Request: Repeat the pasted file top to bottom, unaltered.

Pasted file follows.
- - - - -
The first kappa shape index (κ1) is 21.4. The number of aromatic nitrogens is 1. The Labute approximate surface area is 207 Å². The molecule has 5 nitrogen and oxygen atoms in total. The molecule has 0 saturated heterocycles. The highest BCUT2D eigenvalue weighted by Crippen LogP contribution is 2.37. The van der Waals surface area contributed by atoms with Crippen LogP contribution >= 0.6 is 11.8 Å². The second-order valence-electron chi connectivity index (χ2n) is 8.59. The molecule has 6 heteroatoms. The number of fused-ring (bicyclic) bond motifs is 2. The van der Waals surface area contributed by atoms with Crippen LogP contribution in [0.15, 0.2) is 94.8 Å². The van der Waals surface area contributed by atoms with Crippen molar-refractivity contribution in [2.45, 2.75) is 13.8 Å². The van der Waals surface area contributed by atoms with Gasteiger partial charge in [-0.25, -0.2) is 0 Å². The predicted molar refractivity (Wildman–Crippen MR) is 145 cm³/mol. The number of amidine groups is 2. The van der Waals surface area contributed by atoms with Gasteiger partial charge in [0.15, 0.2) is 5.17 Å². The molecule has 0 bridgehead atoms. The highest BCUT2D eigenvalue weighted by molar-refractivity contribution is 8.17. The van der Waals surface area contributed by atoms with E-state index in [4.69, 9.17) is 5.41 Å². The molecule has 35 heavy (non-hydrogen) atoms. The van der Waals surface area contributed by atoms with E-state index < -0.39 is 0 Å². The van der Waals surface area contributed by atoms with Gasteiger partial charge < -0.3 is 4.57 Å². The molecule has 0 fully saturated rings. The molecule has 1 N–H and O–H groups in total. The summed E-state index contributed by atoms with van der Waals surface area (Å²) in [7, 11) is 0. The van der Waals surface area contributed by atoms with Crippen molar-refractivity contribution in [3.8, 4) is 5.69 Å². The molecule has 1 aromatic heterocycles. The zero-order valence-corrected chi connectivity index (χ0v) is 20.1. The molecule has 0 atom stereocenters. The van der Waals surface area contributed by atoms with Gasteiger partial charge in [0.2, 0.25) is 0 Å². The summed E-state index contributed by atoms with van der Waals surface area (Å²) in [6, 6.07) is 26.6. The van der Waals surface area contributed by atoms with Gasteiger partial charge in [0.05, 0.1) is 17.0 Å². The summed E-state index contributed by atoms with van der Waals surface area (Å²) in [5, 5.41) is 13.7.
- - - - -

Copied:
The first kappa shape index (κ1) is 21.4. The number of aromatic nitrogens is 1. The Labute approximate surface area is 207 Å². The molecule has 5 nitrogen and oxygen atoms in total. The molecule has 0 saturated heterocycles. The highest BCUT2D eigenvalue weighted by Crippen LogP contribution is 2.37. The van der Waals surface area contributed by atoms with Crippen LogP contribution >= 0.6 is 11.8 Å². The second-order valence-electron chi connectivity index (χ2n) is 8.59. The molecule has 6 heteroatoms. The number of fused-ring (bicyclic) bond motifs is 2. The van der Waals surface area contributed by atoms with Crippen LogP contribution in [0.15, 0.2) is 94.8 Å². The van der Waals surface area contributed by atoms with Crippen molar-refractivity contribution in [2.45, 2.75) is 13.8 Å². The van der Waals surface area contributed by atoms with Gasteiger partial charge in [-0.25, -0.2) is 0 Å². The predicted molar refractivity (Wildman–Crippen MR) is 145 cm³/mol. The number of amidine groups is 2. The van der Waals surface area contributed by atoms with Gasteiger partial charge in [0.15, 0.2) is 5.17 Å². The molecule has 0 bridgehead atoms. The highest BCUT2D eigenvalue weighted by molar-refractivity contribution is 8.17. The van der Waals surface area contributed by atoms with E-state index in [4.69, 9.17) is 5.41 Å². The molecule has 35 heavy (non-hydrogen) atoms. The van der Waals surface area contributed by atoms with E-state index < -0.39 is 0 Å². The van der Waals surface area contributed by atoms with Gasteiger partial charge < -0.3 is 4.57 Å². The molecule has 0 fully saturated rings. The molecule has 1 N–H and O–H groups in total. The summed E-state index contributed by atoms with van der Waals surface area (Å²) in [7, 11) is 0. The van der Waals surface area contributed by atoms with Crippen molar-refractivity contribution in [3.8, 4) is 5.69 Å². The molecule has 1 aromatic heterocycles. The zero-order valence-corrected chi connectivity index (χ0v) is 20.1. The molecule has 0 atom stereocenters. The van der Waals surface area contributed by atoms with Gasteiger partial charge in [0.2, 0.25) is 0 Å². The summed E-state index contributed by atoms with van der Waals surface area (Å²) in [6, 6.07) is 26.6. The van der Waals surface area contributed by atoms with Gasteiger partial charge in [0.05, 0.1) is 17.0 Å². The summed E-state index contributed by atoms with van der Waals surface area (Å²) in [5, 5.41) is 13.7.